This distinction between a supply (Green) and a demand (Livestock) driven agricultural revolution has often been repeated. It’s now inextricably linked to debates and discourse around the Livestock Revolution. However, to say that the Green Revolution was ‘supply driven’ is to suggest that an increased supply of wheat and rice, made possible in part by technological advances, preceded demand. Following this logic, the expanding supply then fuelled or drove increased demand for stable foods. This linkage is depicted by the solid green lines in the diagram below. But does it hold up to scrutiny?
During the decades prior to the Green Revolution, there was widespread and persistent hunger – and at times famine – in parts of Asia and elsewhere. In response, governments imported staple foods and there were large international movements of food aid. Poor, hungry people may not have had the ability to pay for the food they so badly needed, so from a standard economics perspective their hunger should not be seen as ‘unmet demand’.
On the other hand, it is right to say that the spectre of mass starvation was a significant part of the motivation to invest in the development and promotion of what came to be known as Green Revolution technology. From this perspective there was certainly demand (i.e. a willingness and ability to pay) for new, productivity increasing technology, and this demand fuelled the process that eventually led to increased supply. This linkage is the dashed green line on Figure 1.
This situation might be contrasted with one where agricultural researchers, off their own bats and without any prompting from policy makers, funders, farmers or industry, decided to develop e.g. new high yielding varieties. In this case any resulting change might rightly be described as ‘supply driven’.
Now we turn to the Livestock Revolution – the subject of a project recently begun by the STEPS Centre, focusing on poultry in Ghana. Here the implication of the label ‘demand driven’ is that demand precedes and fuels the supply response, where that response might depend on a combination of expanded capacity and technical / institutional innovation (this linkage is depicted by the solid blue lines on Figure 1). But again, is it that simple?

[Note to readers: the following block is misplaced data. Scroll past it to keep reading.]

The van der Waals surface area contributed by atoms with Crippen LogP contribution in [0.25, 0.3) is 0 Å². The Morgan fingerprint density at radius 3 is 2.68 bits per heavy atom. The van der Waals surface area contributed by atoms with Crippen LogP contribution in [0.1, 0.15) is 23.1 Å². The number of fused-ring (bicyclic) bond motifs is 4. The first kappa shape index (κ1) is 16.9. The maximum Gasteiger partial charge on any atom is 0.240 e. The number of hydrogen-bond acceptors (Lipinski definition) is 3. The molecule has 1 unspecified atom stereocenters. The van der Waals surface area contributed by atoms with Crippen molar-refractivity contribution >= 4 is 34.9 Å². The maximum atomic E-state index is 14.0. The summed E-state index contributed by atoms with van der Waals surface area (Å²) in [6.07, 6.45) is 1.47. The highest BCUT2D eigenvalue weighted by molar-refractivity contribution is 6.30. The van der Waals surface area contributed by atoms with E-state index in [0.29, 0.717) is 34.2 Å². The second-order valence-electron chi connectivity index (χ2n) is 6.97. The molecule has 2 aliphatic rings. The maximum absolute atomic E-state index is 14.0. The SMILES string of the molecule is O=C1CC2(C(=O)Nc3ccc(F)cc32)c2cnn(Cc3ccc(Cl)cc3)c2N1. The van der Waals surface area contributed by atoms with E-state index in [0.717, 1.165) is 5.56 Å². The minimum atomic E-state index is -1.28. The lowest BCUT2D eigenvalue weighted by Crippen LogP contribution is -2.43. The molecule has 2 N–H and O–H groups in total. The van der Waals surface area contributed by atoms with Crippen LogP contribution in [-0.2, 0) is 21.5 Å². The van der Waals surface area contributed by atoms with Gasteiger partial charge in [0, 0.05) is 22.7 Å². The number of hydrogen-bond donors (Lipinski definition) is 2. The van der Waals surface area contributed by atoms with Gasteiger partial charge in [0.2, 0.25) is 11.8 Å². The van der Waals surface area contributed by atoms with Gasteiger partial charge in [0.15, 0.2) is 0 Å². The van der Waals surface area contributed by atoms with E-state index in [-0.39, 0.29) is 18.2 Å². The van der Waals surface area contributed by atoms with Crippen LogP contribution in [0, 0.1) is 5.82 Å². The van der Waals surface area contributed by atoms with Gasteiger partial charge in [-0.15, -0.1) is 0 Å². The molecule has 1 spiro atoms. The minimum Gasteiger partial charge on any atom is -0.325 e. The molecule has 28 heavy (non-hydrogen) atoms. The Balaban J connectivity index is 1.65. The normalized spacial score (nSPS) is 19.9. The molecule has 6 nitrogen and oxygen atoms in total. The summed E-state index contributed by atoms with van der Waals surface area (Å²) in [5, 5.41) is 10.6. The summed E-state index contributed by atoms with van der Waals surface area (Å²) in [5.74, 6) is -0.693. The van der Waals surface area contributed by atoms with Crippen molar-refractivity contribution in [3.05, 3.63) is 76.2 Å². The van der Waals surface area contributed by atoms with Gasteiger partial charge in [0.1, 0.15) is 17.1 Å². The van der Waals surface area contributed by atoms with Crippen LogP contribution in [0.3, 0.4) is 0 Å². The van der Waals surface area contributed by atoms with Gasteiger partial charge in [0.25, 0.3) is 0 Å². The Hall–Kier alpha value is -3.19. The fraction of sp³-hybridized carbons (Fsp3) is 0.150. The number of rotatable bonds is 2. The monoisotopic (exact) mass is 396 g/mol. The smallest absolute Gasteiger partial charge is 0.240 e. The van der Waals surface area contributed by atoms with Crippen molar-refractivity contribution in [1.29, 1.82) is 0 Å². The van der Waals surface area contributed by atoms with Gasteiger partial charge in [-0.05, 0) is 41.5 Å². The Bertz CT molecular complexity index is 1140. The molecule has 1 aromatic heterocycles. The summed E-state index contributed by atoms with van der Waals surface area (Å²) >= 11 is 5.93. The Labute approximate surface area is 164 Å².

In fact, as acknowledged by Delgado et al., for dairy and poultry in the developed world, ‘technological progress arguably preceded and precipitated changes in demand through lower prices’ (p.59). Critically, much of this innovation – in genetics, equipment and feed formulations – has been transferred intact to the same developing country markets where the evidence for a Livestock Revolution is most compelling. This would indicate that for some of those products for which consumption is increasing most rapidly – like poultry meat – changes on the supply side may be much more important than indicated by the label ‘demand-driven’ (this linkage is depicted by the dashed blue lines in Figure 1).
The point is simple. When analysing the dynamics of major transformations in food and agriculture it is essential to ask: supply / demand of what (i.e. final product or innovation); and supply / demand by whom (i.e. policy makers, funder, consumers, industry players or producers)? Analysis along these lines may make it more difficult to claim uniqueness for the next food revolution, but it would provide a much better basis for comparative analysis.
Photo: Garissa cattle market from USAID’s photostream on Flickr